A couple of years ago, I did a story about Rep. Ernest Istook writing a letter to the Health and Human Services Department trying to protect the sale of ephedra-based diet pills (after he received major campaign help from a company that made them).
While I was working on that story, I found another Istook letter written to the Health and Human Services Department. This one endorsed a petition to the Food and Drug Administration by the General Mills Corp. to allow the cereal maker to promote its products as good source of whole grains.
I asked Istook’s then chief-of-staff John Albaugh why Istook sent that letter, which is here:
“This statement will have to come from me,” Albaugh said in an e-mail. “I approved the signing of this letter as it seemed consistent with the Congressman’s views on dietary and nutritional issues. The letter was an attempt to bring clarity to what can be confusing assertions about the nutritional content of products.”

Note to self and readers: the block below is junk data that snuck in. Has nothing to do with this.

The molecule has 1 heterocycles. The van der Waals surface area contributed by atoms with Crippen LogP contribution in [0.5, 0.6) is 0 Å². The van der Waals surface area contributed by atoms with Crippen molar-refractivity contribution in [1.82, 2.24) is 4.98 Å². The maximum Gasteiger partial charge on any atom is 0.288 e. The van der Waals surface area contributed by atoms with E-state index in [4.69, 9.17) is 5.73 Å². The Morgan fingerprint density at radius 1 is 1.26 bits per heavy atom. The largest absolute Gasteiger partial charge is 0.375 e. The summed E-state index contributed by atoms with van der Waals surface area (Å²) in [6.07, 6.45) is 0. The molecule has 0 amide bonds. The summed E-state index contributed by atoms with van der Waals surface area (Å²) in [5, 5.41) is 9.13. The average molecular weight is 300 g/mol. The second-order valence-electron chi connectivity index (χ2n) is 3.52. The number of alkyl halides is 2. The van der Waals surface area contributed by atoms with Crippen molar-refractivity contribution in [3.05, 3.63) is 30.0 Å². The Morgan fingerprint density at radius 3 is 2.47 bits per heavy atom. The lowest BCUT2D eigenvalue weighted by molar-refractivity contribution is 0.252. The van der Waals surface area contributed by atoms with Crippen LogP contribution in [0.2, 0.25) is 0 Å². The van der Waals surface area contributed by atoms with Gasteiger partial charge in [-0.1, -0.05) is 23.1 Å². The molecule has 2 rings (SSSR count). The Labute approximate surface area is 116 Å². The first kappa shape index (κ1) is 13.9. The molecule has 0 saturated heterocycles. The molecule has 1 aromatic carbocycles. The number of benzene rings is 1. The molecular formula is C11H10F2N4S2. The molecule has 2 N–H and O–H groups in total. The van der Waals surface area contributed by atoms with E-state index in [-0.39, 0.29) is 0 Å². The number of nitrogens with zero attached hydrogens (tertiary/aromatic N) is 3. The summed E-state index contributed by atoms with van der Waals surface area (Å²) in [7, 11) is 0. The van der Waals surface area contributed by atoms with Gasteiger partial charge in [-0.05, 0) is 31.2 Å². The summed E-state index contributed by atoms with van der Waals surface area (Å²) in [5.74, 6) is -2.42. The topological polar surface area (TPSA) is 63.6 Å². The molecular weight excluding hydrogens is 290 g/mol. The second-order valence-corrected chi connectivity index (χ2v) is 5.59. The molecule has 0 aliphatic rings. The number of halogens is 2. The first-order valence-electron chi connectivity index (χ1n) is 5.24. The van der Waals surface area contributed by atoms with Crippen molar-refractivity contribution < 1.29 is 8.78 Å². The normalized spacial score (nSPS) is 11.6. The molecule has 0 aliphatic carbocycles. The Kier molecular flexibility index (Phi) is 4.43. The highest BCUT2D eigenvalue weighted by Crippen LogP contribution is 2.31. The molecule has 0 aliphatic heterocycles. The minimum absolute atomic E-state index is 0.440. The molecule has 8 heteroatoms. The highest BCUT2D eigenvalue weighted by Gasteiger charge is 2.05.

Ok. But what prompted the letter?
“The issue was brought to our attention by former Congressman Bill Zeliff, who works with General Mills,” Albaugh replied.
“Works with” is one way of putting it. Zeliff was a registered lobbyist for General Mills.
So, in other words, Albaugh wrote the letter because a lobbyist asked him to.
On Monday, Albaugh pleaded guilty to conspiracy in U.S. District Court here for taking meals and tickets to concerts to sporting events in exchange for helping another lobbyist get road projects for his clients.
Istook has said he was shocked and surprised by Albaugh’s actions.